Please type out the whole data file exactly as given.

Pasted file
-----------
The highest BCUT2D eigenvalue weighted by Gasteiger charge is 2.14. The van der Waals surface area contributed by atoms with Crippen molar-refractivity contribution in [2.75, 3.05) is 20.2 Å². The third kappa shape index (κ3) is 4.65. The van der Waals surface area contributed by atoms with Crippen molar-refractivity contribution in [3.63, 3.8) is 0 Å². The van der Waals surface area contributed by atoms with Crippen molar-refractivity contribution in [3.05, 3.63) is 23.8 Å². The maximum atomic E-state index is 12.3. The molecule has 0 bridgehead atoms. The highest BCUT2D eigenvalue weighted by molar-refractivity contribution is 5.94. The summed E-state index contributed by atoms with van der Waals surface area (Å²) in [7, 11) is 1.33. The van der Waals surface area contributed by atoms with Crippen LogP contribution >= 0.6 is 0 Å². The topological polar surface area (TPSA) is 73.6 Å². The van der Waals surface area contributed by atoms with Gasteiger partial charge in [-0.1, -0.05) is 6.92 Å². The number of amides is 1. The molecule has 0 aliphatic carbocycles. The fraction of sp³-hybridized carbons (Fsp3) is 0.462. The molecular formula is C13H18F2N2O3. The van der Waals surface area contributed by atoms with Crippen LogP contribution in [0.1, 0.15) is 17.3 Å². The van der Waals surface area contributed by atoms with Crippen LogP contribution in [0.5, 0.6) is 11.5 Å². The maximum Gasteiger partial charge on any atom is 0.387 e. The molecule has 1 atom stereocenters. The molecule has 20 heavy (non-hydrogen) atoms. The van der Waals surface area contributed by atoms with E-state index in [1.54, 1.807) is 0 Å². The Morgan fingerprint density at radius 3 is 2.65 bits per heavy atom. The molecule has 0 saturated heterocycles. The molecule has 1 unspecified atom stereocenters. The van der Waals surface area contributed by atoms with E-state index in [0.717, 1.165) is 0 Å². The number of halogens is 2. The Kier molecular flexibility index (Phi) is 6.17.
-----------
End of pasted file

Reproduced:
The highest BCUT2D eigenvalue weighted by Gasteiger charge is 2.14. The van der Waals surface area contributed by atoms with Crippen molar-refractivity contribution in [2.75, 3.05) is 20.2 Å². The third kappa shape index (κ3) is 4.65. The van der Waals surface area contributed by atoms with Crippen molar-refractivity contribution in [3.63, 3.8) is 0 Å². The van der Waals surface area contributed by atoms with Crippen molar-refractivity contribution in [3.05, 3.63) is 23.8 Å². The maximum atomic E-state index is 12.3. The molecule has 0 bridgehead atoms. The highest BCUT2D eigenvalue weighted by molar-refractivity contribution is 5.94. The summed E-state index contributed by atoms with van der Waals surface area (Å²) in [7, 11) is 1.33. The van der Waals surface area contributed by atoms with Crippen LogP contribution >= 0.6 is 0 Å². The topological polar surface area (TPSA) is 73.6 Å². The van der Waals surface area contributed by atoms with Gasteiger partial charge in [-0.1, -0.05) is 6.92 Å². The number of amides is 1. The molecule has 0 aliphatic carbocycles. The fraction of sp³-hybridized carbons (Fsp3) is 0.462. The molecular formula is C13H18F2N2O3. The van der Waals surface area contributed by atoms with Crippen LogP contribution in [0.1, 0.15) is 17.3 Å². The van der Waals surface area contributed by atoms with Crippen LogP contribution in [0.5, 0.6) is 11.5 Å². The maximum Gasteiger partial charge on any atom is 0.387 e. The molecule has 1 atom stereocenters. The molecule has 20 heavy (non-hydrogen) atoms. The van der Waals surface area contributed by atoms with E-state index in [1.54, 1.807) is 0 Å². The Morgan fingerprint density at radius 3 is 2.65 bits per heavy atom. The molecule has 0 saturated heterocycles. The molecule has 1 unspecified atom stereocenters. The van der Waals surface area contributed by atoms with E-state index in [0.717, 1.165) is 0 Å². The number of halogens is 2. The Kier molecular flexibility index (Phi) is 6.17.